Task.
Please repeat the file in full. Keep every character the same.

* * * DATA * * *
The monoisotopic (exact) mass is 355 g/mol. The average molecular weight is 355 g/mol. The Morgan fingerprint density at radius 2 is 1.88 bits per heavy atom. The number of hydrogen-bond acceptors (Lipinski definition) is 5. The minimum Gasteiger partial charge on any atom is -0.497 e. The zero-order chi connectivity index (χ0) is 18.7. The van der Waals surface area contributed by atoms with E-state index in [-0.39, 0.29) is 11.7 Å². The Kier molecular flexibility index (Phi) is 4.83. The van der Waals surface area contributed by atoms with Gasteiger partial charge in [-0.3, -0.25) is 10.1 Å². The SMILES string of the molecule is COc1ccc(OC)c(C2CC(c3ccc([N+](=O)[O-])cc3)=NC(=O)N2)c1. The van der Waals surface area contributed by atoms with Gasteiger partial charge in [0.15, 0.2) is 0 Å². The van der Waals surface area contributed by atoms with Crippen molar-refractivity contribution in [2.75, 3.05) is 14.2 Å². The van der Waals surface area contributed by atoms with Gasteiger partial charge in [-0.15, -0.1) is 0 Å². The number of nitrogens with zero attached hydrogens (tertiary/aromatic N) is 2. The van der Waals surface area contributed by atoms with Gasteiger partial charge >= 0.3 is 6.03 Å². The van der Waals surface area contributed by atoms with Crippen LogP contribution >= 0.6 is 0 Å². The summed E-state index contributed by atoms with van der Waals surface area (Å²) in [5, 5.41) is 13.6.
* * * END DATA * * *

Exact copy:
The monoisotopic (exact) mass is 355 g/mol. The average molecular weight is 355 g/mol. The Morgan fingerprint density at radius 2 is 1.88 bits per heavy atom. The number of hydrogen-bond acceptors (Lipinski definition) is 5. The minimum Gasteiger partial charge on any atom is -0.497 e. The zero-order chi connectivity index (χ0) is 18.7. The van der Waals surface area contributed by atoms with E-state index in [-0.39, 0.29) is 11.7 Å². The Kier molecular flexibility index (Phi) is 4.83. The van der Waals surface area contributed by atoms with Gasteiger partial charge in [-0.3, -0.25) is 10.1 Å². The SMILES string of the molecule is COc1ccc(OC)c(C2CC(c3ccc([N+](=O)[O-])cc3)=NC(=O)N2)c1. The van der Waals surface area contributed by atoms with Gasteiger partial charge in [0.15, 0.2) is 0 Å². The van der Waals surface area contributed by atoms with Crippen molar-refractivity contribution in [2.75, 3.05) is 14.2 Å². The van der Waals surface area contributed by atoms with Gasteiger partial charge in [-0.15, -0.1) is 0 Å². The number of nitrogens with zero attached hydrogens (tertiary/aromatic N) is 2. The van der Waals surface area contributed by atoms with Gasteiger partial charge >= 0.3 is 6.03 Å². The van der Waals surface area contributed by atoms with Crippen LogP contribution >= 0.6 is 0 Å². The summed E-state index contributed by atoms with van der Waals surface area (Å²) in [5, 5.41) is 13.6.